Getting personal means logging in
By JOSH RESNEK
With a great deal of positive interest, the city government has welcomed the new normal – public meetings held online, away from the crowds that often jam city hall.
Meetings of the city council, the school committee, and a number of the city’s boards have already held online meetings on the online conferencer Zoom.
While we at the newspaper aren’t privy to the city’s numbers, that is, those counted as watching meetings online, the administration has said in its online reporting that attendance has been strong.
This indicates that many people in the city are following the epidemic and the city government on their computers – young and old alike, men and women, teenagers and young adults.
In fact, the city has been running itself pretty much with its online Facebook sites and online infomationals and press releases by an array of staff.
From all accounts, this is an effective antidote to the virus which has succeeded in closing everything down having to do with the public’s right to know.
Are public meetings better online or are they better in the flesh, inside the council chamber at city hall, or inside the Keverian Board Room or in the library where the school committee has been meeting at Everett High School?
Some don’t trust public meetings.
Votes can be hidden away or deleted from recordings.
If the public isn’t present in the flesh, how does the public question public officials.
Watching a Zoom city council meeting isn’t exact- ly like being there inside the city council chamber.
How does resident get to yell at a public official, or to complain passionately?
Not by watching a meeting on Zoom.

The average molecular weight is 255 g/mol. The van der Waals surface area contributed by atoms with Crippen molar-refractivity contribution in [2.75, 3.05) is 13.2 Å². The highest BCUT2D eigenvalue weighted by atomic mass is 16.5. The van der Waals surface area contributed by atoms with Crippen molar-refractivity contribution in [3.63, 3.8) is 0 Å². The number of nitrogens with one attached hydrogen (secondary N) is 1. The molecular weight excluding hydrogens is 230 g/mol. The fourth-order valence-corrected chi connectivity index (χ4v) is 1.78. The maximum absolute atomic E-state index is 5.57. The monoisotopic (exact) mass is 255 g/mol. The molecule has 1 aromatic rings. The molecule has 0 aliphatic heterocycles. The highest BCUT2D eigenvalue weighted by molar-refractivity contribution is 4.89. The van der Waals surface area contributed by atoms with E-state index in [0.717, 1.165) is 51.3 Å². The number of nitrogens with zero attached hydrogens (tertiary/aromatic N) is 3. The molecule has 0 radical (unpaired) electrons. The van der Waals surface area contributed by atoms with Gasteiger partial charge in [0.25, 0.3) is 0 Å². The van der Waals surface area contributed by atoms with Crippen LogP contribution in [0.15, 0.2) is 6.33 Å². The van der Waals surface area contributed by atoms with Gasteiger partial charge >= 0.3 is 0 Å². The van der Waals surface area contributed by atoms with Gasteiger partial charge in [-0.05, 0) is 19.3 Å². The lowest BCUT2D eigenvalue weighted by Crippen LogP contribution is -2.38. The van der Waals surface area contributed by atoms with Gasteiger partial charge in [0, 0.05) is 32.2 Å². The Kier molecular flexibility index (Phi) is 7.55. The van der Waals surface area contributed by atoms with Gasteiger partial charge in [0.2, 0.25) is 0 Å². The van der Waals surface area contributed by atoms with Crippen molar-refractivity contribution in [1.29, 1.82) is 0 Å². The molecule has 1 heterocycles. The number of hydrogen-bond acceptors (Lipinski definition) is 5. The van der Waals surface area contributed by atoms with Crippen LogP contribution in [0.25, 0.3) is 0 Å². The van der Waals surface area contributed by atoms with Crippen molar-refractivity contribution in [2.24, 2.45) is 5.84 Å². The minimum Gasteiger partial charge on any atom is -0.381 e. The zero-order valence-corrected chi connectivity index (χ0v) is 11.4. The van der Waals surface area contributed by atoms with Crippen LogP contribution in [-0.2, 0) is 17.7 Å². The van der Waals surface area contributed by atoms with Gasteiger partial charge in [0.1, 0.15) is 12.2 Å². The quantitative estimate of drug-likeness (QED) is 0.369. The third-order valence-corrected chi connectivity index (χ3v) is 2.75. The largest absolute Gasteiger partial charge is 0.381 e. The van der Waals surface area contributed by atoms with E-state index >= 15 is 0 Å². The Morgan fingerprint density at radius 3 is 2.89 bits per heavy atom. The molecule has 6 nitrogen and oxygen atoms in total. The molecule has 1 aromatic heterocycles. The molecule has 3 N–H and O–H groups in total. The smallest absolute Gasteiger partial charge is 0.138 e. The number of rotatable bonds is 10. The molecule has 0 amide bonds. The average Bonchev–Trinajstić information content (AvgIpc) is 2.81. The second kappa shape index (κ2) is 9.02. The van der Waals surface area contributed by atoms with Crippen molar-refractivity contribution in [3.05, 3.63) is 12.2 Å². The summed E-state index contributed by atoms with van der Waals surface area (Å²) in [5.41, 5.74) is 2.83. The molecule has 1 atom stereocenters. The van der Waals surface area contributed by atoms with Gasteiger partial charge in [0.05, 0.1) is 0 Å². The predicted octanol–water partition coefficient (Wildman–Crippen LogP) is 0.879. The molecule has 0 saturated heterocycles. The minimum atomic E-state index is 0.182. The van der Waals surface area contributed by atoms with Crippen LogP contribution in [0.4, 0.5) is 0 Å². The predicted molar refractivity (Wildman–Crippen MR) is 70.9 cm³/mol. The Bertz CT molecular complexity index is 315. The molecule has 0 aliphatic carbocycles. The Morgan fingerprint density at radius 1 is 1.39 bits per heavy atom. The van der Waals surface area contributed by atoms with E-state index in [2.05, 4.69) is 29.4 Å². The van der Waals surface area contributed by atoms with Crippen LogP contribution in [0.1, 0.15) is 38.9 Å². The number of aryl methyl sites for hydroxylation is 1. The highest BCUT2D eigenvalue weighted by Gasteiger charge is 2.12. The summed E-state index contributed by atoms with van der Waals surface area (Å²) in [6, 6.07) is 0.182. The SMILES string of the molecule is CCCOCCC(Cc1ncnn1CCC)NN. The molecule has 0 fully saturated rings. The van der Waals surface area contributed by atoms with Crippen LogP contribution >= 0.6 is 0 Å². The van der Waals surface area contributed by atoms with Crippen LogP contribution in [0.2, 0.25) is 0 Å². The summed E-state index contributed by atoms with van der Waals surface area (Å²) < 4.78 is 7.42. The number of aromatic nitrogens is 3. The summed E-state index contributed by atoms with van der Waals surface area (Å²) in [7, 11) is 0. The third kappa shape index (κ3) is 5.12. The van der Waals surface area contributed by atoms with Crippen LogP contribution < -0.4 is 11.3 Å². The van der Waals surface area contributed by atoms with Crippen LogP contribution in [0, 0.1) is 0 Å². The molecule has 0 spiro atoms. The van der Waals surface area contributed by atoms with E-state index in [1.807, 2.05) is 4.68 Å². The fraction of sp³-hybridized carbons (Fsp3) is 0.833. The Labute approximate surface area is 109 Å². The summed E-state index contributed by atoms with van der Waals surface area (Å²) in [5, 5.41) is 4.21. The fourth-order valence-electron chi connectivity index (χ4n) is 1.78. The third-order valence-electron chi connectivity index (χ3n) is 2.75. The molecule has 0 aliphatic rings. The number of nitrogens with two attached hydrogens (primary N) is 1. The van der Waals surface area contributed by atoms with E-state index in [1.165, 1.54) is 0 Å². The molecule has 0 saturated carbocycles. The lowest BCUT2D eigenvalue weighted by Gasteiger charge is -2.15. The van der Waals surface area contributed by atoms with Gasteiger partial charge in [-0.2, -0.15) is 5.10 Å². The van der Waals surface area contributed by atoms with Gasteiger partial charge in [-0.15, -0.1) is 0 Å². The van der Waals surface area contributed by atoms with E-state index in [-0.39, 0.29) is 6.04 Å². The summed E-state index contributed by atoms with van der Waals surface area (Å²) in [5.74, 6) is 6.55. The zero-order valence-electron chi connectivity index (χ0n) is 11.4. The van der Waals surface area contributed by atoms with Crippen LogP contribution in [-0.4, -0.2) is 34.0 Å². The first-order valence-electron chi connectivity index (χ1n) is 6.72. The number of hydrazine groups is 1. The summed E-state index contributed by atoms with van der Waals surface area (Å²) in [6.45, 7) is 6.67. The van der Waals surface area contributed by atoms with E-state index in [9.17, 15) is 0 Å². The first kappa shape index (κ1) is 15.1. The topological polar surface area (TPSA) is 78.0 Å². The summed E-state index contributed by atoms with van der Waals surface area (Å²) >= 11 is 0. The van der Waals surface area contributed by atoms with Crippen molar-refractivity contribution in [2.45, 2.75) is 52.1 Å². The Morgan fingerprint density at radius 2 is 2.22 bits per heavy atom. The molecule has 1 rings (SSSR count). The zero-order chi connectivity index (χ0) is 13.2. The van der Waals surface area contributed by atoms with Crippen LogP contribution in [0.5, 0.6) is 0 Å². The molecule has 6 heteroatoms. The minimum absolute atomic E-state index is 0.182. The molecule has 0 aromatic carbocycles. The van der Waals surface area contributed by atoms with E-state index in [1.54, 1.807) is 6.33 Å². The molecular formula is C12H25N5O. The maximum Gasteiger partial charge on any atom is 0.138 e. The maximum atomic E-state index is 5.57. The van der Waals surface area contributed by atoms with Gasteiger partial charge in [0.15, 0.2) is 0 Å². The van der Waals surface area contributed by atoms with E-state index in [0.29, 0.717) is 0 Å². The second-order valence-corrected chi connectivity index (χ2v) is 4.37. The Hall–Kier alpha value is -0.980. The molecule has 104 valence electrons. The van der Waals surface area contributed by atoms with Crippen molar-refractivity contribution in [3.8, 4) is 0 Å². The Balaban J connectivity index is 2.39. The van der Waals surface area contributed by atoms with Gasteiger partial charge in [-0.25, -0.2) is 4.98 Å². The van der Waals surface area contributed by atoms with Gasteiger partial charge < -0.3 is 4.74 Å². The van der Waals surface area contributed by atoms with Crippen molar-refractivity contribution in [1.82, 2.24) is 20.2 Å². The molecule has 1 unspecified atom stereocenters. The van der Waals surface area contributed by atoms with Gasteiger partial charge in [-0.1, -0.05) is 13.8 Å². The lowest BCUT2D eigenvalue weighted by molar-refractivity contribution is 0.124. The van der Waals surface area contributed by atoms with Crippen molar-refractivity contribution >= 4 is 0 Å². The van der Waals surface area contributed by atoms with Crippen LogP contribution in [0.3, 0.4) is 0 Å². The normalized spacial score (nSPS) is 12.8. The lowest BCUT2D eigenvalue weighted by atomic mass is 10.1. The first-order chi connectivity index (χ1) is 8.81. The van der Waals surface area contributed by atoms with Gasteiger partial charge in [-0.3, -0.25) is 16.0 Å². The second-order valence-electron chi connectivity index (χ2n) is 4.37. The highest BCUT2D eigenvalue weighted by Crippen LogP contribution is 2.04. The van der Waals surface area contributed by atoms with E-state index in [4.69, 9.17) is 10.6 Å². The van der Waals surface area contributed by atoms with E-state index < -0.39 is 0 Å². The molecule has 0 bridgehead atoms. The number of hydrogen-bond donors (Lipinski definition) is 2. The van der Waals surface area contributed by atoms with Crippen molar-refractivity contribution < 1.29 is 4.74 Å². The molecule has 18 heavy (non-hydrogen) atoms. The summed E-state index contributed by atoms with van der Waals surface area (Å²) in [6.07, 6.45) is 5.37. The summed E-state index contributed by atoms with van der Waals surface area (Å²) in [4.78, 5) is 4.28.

Taking human contact away from public meetings is the same as using the internet to make your deposit instead of going to a bank drive-up or visiting with a teller at a bank branch.
Banks have used electronic/internet advances to do away with employees wherever possible.
Cities, states and corporations are all doing the same – relying on the internet to do away with as many employees as possible and as many offices that serve no real purpose when employees can work at home on their computers.
That’s why commercial office space will go through a pricing and vacancy decline in the present economic environment.
The shutdown, the virus and the Internet have changed how we lead our business lives.
The nation is trying now to get back open economically.
The glee many of us feel watching a Zoom council hearing or a school committee meeting will be short- lived.
When the cuts arrive, we will all be able to point a finger at our public officials.
We will have to do this quietly, watching Zoom.
There really won’t be a need for a city hall in the years to come.
That’s the new normal. It’s time has come.